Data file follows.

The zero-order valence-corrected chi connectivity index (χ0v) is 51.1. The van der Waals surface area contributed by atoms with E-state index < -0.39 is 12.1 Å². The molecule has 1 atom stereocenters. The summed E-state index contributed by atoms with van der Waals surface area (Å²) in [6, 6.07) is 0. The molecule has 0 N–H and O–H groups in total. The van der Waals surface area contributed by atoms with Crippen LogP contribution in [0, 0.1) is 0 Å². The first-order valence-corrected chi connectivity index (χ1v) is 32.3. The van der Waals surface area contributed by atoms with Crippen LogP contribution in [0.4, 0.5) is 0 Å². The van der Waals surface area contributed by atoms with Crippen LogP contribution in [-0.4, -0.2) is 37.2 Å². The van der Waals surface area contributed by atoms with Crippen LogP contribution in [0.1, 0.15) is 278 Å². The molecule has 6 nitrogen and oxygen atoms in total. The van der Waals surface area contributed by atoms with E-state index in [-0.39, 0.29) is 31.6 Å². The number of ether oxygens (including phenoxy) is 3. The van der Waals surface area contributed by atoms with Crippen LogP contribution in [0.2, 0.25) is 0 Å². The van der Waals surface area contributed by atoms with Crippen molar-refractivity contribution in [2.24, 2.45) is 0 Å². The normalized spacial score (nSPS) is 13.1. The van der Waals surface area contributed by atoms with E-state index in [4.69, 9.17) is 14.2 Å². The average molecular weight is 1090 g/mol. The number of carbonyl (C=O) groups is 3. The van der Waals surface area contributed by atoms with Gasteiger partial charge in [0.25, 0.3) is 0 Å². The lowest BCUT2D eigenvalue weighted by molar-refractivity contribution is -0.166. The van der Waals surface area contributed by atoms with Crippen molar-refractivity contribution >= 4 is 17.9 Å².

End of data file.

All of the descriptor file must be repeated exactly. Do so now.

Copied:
The zero-order valence-corrected chi connectivity index (χ0v) is 51.1. The van der Waals surface area contributed by atoms with E-state index < -0.39 is 12.1 Å². The molecule has 1 atom stereocenters. The summed E-state index contributed by atoms with van der Waals surface area (Å²) in [6, 6.07) is 0. The molecule has 0 N–H and O–H groups in total. The van der Waals surface area contributed by atoms with Crippen LogP contribution in [0, 0.1) is 0 Å². The first-order valence-corrected chi connectivity index (χ1v) is 32.3. The van der Waals surface area contributed by atoms with Crippen LogP contribution in [0.4, 0.5) is 0 Å². The van der Waals surface area contributed by atoms with Crippen LogP contribution in [-0.4, -0.2) is 37.2 Å². The van der Waals surface area contributed by atoms with Crippen LogP contribution in [0.1, 0.15) is 278 Å². The molecule has 6 nitrogen and oxygen atoms in total. The van der Waals surface area contributed by atoms with E-state index in [-0.39, 0.29) is 31.6 Å². The number of ether oxygens (including phenoxy) is 3. The van der Waals surface area contributed by atoms with Crippen LogP contribution in [0.2, 0.25) is 0 Å². The van der Waals surface area contributed by atoms with Crippen molar-refractivity contribution in [2.24, 2.45) is 0 Å². The normalized spacial score (nSPS) is 13.1. The van der Waals surface area contributed by atoms with E-state index in [4.69, 9.17) is 14.2 Å². The average molecular weight is 1090 g/mol. The number of carbonyl (C=O) groups is 3. The van der Waals surface area contributed by atoms with Gasteiger partial charge in [0.25, 0.3) is 0 Å². The lowest BCUT2D eigenvalue weighted by molar-refractivity contribution is -0.166. The van der Waals surface area contributed by atoms with Crippen molar-refractivity contribution >= 4 is 17.9 Å².